In the period of decolonisation that followed the end of the Second World War a number of scholars, mainly Middle Eastern, launched a sustained assault on Orientalism - the theory and practice of representing 'the Orient' in Western thought -accusing its practitioners of misrepresentation, prejudice and bias. As a result an intense debate occurred regarding the validity of the charges made, involving not only Orientalists but students of history, anthropology, sociology, women's studies and the media. Orientalism: A Reader provides the student with a selection of key readings from this debate, covering a range of areas including myth, imperialism, the cultural perspective, Marxist interpretation and feminist attitudes. The origins and character of the debate on Orientalism are introduced, as well as the intellectual foundations of the assault made and the nature of the debate which ensued. Coverage begins with nineteenth-century material from thinkers such as Hegel and Marx, and moves through extracts from Nietzsche, Gramsci and Foucault to contemporary work from, for example, Bryan Turner, John MacKenzie and Edward Said.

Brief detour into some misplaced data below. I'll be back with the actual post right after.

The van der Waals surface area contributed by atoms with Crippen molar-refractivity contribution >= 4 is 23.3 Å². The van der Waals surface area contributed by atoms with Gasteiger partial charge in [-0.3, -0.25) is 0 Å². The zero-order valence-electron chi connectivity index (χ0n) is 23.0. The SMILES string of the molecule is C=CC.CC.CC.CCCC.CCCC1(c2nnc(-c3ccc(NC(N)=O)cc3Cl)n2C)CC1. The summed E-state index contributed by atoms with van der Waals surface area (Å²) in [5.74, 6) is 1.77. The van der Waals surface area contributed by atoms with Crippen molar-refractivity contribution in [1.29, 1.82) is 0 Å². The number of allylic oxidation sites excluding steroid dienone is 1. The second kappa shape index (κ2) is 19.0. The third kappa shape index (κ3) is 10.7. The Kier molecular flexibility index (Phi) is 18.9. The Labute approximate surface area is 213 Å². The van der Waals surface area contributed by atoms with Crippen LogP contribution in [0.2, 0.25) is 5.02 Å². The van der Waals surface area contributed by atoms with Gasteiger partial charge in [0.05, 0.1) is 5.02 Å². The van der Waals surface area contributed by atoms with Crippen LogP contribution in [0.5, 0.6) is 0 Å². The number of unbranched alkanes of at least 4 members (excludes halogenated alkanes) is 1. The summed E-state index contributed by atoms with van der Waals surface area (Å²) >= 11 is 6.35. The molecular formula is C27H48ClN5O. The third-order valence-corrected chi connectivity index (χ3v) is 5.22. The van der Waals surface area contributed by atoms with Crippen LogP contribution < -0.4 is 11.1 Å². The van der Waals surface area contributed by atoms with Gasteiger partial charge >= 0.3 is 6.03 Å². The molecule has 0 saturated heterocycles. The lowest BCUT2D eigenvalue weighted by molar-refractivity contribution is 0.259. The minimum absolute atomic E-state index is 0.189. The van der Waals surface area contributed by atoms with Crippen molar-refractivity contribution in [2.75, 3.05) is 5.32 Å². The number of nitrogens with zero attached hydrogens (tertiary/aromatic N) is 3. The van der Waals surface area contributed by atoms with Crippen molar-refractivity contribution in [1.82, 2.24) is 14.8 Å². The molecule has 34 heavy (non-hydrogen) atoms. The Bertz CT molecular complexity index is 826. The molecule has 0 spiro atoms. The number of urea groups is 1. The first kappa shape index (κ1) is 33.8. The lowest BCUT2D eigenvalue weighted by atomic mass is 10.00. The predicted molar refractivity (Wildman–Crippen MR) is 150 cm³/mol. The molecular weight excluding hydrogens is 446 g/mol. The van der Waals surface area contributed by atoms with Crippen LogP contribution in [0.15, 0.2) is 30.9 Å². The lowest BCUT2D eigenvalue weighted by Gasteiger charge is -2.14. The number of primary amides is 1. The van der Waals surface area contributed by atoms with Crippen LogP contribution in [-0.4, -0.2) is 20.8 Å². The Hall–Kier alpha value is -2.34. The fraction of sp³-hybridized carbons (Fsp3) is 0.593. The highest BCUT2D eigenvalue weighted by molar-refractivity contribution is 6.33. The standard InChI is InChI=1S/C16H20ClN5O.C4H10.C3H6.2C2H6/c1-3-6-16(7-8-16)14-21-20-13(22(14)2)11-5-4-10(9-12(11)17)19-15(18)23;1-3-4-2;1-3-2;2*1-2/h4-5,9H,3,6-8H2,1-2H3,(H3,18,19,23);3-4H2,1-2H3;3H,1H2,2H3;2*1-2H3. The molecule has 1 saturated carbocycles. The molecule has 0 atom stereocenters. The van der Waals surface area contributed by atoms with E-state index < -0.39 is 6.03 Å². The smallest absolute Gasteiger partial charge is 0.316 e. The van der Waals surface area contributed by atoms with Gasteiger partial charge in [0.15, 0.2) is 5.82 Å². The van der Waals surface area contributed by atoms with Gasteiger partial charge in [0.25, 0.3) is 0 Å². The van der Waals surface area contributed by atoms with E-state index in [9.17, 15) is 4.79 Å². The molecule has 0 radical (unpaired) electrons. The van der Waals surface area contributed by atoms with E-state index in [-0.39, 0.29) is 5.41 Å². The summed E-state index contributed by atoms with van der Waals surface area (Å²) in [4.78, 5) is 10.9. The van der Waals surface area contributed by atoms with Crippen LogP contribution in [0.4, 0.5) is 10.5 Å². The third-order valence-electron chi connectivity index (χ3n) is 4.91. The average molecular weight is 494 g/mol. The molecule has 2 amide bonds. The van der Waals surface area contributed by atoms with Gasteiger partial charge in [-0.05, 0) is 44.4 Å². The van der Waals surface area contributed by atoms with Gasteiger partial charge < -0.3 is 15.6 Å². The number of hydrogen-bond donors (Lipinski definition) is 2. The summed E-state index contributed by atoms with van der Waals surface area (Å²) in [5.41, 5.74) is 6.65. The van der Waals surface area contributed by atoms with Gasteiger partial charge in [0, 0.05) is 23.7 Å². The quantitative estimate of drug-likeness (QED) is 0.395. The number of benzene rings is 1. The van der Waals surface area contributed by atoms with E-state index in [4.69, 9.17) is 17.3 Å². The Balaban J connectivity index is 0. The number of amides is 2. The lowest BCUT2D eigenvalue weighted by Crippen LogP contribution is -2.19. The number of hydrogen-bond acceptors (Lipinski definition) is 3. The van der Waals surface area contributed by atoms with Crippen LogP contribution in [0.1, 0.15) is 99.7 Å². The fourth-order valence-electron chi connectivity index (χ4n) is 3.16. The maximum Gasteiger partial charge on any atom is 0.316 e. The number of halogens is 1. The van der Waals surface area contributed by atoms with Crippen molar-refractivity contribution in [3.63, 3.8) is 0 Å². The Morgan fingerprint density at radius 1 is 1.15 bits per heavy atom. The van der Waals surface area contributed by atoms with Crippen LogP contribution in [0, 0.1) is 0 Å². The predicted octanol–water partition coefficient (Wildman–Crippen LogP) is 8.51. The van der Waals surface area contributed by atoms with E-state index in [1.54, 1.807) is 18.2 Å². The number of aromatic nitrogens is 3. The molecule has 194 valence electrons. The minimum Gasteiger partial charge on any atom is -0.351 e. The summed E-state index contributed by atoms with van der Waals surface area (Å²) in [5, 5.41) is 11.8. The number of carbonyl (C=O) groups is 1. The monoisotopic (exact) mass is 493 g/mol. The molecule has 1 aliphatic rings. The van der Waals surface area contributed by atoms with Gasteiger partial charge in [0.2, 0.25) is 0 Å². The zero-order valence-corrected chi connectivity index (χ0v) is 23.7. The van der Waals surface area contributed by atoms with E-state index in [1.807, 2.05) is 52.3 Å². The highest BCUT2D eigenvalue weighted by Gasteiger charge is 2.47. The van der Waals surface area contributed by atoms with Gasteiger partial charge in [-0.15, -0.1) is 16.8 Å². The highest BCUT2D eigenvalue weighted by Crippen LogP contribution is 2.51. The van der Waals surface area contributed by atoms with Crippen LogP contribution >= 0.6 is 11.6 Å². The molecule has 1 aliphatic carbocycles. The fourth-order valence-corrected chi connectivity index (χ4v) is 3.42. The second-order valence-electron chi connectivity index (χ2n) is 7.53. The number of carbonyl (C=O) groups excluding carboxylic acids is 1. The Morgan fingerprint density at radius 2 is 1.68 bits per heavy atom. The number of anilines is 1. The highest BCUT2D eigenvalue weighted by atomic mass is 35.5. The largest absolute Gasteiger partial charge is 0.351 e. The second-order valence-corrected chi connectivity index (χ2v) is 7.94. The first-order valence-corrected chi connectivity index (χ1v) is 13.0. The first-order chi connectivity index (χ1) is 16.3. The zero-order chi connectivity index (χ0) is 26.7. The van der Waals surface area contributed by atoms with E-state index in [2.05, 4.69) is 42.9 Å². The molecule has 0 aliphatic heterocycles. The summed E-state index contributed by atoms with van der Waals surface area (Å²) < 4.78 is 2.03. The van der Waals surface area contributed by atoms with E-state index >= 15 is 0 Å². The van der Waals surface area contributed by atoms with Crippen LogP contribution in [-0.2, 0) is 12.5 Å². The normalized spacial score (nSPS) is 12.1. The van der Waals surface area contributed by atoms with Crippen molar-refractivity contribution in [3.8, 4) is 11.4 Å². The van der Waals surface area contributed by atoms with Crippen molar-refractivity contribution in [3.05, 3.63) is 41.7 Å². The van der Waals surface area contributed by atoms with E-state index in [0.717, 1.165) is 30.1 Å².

As well as a general introduction, each section is introduced and the extracts are placed in context to guide the student carefully through this complex debate.